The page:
• Category:
  • Published:
    December 16, 2016
  • Updated:
    May 26, 2017

Meet the 2016 Community Champions

People might assume that a large energy company would only be interested in funding energy-related or maybe science-related community projects. While Constellation certainly believes investing in energy programs is important, we have a broader impact when it comes to corporate social responsibility initiatives. Community Champions, an outreach program the company started in 2010, is a perfect example.

Through the Constellation Community Champions program, people can apply for grants of $250 or $500 for projects that are important to their community. Applicants must be Constellation or StarTex Power customers. Winners are announced three times a year in February, May and September.

“We think that giving back to our community is part of who we are,” says Constellation Senior Manager of Corporate Relations Carrie Stockwell of Constellation’s corporate social responsibility initiatives. “The Community Champions program is a great way to do that. It’s a way that also incorporates our customers and puts them front and center in giving back. The projects are so local that you can really see the good that’s happening in them. It’s something we can all feel really good about and be proud of.”

The Constellation Community Champions program has grown exponentially since its inception, notes Stockwell. More groups are applying, and Constellation is awarding more grants. This year alone has seen an increase from 88 grants awarded in May to 112 in the newest winner group. The latest group of grant winners brings the total number of grants awarded since the start of the program to 971.

Part of the reason for the increase, Stockwell says, is that awareness about Constellation Community Champions is growing. What started as a pilot program in four states served by Constellation, this time around saw grants awarded to community projects in 15 states. “It’s growing organically in our customer base,” Stockwell observes, noting Constellation is promoting the program in all its social media channels. “It is such a rich, diverse set of projects every time. Reading through the projects is such a joy.”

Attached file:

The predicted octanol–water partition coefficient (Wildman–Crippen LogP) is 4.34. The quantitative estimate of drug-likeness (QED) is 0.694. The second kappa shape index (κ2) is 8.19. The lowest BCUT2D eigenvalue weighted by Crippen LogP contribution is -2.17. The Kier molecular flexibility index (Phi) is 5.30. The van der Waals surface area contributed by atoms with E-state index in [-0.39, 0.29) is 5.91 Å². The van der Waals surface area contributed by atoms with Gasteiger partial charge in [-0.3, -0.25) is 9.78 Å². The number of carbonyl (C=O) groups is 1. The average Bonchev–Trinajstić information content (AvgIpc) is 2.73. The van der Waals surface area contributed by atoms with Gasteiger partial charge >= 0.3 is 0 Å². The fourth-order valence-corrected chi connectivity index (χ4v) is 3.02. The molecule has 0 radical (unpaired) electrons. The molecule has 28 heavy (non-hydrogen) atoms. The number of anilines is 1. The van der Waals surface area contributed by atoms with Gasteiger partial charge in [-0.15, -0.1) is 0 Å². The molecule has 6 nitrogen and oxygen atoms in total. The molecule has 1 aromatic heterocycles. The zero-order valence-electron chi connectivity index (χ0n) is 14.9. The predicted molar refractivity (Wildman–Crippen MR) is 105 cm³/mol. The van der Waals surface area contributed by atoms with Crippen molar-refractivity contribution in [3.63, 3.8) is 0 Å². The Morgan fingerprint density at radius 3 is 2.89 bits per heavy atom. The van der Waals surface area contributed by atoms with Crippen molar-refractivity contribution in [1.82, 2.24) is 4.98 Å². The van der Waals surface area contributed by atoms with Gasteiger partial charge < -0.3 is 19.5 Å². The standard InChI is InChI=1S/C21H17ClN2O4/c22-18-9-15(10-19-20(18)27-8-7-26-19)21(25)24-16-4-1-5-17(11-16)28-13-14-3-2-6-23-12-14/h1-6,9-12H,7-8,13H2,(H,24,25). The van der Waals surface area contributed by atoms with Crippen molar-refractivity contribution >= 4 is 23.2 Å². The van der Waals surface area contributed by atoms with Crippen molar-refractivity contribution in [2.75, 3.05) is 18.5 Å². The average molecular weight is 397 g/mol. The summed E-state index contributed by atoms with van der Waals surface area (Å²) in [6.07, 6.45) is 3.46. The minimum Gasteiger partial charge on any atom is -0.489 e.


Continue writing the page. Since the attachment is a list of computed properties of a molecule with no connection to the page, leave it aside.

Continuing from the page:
Of course, an increase in submitted projects makes choosing them a tougher job. While Constellation plans to increase annual support of Community Champions from $125,000 to $150,000 in 2017, choosing from among the many worthy projects is a challenge.

Stockwell looks for these main criteria when deciding whether or not to award a grant:

  • How well the program focuses on the primary areas of interest for the grant, which are education, environment or youth.
  • How compelling the project is. “You can tell very quickly if they have a specific goal in mind and a plan to meet that goal,” she states.
  • How clearly the budget reflects the way the grant will be used.
  • How much community impact the project will have.

Want to get a feel for the breadth of the Constellation Community Champions and whether your favorite community project might be eligible? Here are a few winners of Community Champions initiatives that show the types of programs that can get funded.



Lisa Daly and Andrew Slamin got the idea for Hose2Habitat when they were both volunteering as emergency medical technicians for their local fire department. “We saw them throwing away fire hoses by the dumpster load,” Daly remarks. “We had been to zoos and saw they used fire hoses. So we contacted the National Zoo [in Washington, D.C.] and asked if they needed more. They said it was like gold.”

Fire hoses are used in a variety of ways to create enrichment toys and products for zoo animals to help them in captivity. “It was unbelievable to me that we were throwing them away a few miles away,” Daly notes.